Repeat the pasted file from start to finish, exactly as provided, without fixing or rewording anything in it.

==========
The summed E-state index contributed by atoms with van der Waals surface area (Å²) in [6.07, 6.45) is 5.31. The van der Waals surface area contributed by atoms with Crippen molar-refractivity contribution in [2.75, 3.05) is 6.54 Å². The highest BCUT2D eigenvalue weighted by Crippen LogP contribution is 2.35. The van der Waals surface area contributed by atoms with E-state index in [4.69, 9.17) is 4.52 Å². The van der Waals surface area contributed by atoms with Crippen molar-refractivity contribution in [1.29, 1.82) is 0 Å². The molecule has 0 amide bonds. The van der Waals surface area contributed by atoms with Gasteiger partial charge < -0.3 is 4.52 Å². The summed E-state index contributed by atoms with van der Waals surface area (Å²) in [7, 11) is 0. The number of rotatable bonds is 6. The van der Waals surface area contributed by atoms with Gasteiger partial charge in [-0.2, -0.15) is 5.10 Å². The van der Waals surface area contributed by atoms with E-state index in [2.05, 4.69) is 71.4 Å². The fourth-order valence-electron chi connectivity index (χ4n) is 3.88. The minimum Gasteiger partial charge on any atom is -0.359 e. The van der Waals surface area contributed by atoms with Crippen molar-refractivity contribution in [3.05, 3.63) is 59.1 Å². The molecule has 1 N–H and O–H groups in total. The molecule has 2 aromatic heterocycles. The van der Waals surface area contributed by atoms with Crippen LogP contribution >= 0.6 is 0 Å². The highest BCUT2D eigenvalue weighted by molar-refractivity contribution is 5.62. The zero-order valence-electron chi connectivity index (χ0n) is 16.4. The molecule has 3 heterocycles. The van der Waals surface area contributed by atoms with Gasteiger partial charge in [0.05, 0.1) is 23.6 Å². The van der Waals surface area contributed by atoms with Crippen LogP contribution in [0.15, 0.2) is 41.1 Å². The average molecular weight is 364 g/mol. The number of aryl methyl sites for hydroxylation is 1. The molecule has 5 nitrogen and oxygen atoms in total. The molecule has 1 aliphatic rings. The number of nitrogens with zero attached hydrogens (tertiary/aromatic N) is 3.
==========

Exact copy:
The summed E-state index contributed by atoms with van der Waals surface area (Å²) in [6.07, 6.45) is 5.31. The van der Waals surface area contributed by atoms with Crippen molar-refractivity contribution in [2.75, 3.05) is 6.54 Å². The highest BCUT2D eigenvalue weighted by Crippen LogP contribution is 2.35. The van der Waals surface area contributed by atoms with E-state index in [4.69, 9.17) is 4.52 Å². The van der Waals surface area contributed by atoms with Crippen molar-refractivity contribution in [1.29, 1.82) is 0 Å². The molecule has 0 amide bonds. The van der Waals surface area contributed by atoms with Gasteiger partial charge < -0.3 is 4.52 Å². The summed E-state index contributed by atoms with van der Waals surface area (Å²) in [7, 11) is 0. The number of rotatable bonds is 6. The van der Waals surface area contributed by atoms with Gasteiger partial charge in [-0.2, -0.15) is 5.10 Å². The van der Waals surface area contributed by atoms with E-state index in [2.05, 4.69) is 71.4 Å². The fourth-order valence-electron chi connectivity index (χ4n) is 3.88. The minimum Gasteiger partial charge on any atom is -0.359 e. The van der Waals surface area contributed by atoms with Crippen molar-refractivity contribution in [3.05, 3.63) is 59.1 Å². The molecule has 1 N–H and O–H groups in total. The molecule has 2 aromatic heterocycles. The van der Waals surface area contributed by atoms with Crippen LogP contribution >= 0.6 is 0 Å². The highest BCUT2D eigenvalue weighted by molar-refractivity contribution is 5.62. The zero-order valence-electron chi connectivity index (χ0n) is 16.4. The molecule has 3 heterocycles. The van der Waals surface area contributed by atoms with Gasteiger partial charge in [0.05, 0.1) is 23.6 Å². The van der Waals surface area contributed by atoms with Crippen LogP contribution in [0.15, 0.2) is 41.1 Å². The average molecular weight is 364 g/mol. The number of aryl methyl sites for hydroxylation is 1. The molecule has 5 nitrogen and oxygen atoms in total. The molecule has 1 aliphatic rings. The number of nitrogens with zero attached hydrogens (tertiary/aromatic N) is 3.